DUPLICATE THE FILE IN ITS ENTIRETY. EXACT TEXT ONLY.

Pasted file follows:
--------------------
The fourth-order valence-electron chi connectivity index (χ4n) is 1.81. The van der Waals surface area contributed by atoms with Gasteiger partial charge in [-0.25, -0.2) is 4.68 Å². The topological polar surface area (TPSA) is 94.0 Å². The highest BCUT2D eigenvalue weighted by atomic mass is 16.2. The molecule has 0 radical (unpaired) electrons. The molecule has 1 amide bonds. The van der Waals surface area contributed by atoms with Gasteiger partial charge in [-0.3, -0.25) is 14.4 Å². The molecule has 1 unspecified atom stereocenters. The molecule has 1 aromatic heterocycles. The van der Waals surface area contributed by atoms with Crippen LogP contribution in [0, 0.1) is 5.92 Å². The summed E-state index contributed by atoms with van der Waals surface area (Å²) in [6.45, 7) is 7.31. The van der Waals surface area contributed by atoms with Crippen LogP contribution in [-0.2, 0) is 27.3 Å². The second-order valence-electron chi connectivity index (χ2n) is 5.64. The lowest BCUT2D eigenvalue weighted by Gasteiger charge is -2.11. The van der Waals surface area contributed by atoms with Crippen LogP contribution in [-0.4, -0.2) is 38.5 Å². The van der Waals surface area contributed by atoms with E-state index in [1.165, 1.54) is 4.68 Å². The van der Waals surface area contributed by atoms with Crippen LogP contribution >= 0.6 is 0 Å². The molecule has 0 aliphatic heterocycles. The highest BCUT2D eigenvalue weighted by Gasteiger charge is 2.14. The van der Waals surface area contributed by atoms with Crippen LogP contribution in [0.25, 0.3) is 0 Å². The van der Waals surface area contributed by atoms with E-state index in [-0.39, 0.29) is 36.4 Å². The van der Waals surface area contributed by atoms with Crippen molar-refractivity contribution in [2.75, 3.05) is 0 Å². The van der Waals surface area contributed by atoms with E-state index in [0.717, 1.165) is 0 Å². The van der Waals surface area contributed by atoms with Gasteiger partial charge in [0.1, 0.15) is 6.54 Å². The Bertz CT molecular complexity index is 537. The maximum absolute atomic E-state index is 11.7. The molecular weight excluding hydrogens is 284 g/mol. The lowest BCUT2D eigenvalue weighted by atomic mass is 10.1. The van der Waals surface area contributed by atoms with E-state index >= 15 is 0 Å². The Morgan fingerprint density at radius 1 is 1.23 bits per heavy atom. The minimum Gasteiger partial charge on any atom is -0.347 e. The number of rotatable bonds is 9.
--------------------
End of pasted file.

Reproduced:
The fourth-order valence-electron chi connectivity index (χ4n) is 1.81. The van der Waals surface area contributed by atoms with Gasteiger partial charge in [-0.25, -0.2) is 4.68 Å². The topological polar surface area (TPSA) is 94.0 Å². The highest BCUT2D eigenvalue weighted by atomic mass is 16.2. The molecule has 0 radical (unpaired) electrons. The molecule has 1 amide bonds. The van der Waals surface area contributed by atoms with Gasteiger partial charge in [-0.3, -0.25) is 14.4 Å². The molecule has 1 unspecified atom stereocenters. The molecule has 1 aromatic heterocycles. The van der Waals surface area contributed by atoms with Crippen LogP contribution in [0, 0.1) is 5.92 Å². The summed E-state index contributed by atoms with van der Waals surface area (Å²) in [6.45, 7) is 7.31. The van der Waals surface area contributed by atoms with Crippen LogP contribution in [-0.2, 0) is 27.3 Å². The second-order valence-electron chi connectivity index (χ2n) is 5.64. The lowest BCUT2D eigenvalue weighted by Gasteiger charge is -2.11. The van der Waals surface area contributed by atoms with Crippen LogP contribution in [-0.4, -0.2) is 38.5 Å². The van der Waals surface area contributed by atoms with E-state index in [1.165, 1.54) is 4.68 Å². The van der Waals surface area contributed by atoms with Crippen LogP contribution >= 0.6 is 0 Å². The molecule has 0 aliphatic heterocycles. The highest BCUT2D eigenvalue weighted by Gasteiger charge is 2.14. The van der Waals surface area contributed by atoms with Crippen LogP contribution in [0.25, 0.3) is 0 Å². The van der Waals surface area contributed by atoms with E-state index in [-0.39, 0.29) is 36.4 Å². The van der Waals surface area contributed by atoms with Crippen molar-refractivity contribution in [2.75, 3.05) is 0 Å². The van der Waals surface area contributed by atoms with E-state index in [0.717, 1.165) is 0 Å². The van der Waals surface area contributed by atoms with Gasteiger partial charge in [0.1, 0.15) is 6.54 Å². The Bertz CT molecular complexity index is 537. The maximum absolute atomic E-state index is 11.7. The molecular weight excluding hydrogens is 284 g/mol. The lowest BCUT2D eigenvalue weighted by atomic mass is 10.1. The van der Waals surface area contributed by atoms with E-state index >= 15 is 0 Å². The Morgan fingerprint density at radius 1 is 1.23 bits per heavy atom. The minimum Gasteiger partial charge on any atom is -0.347 e. The number of rotatable bonds is 9.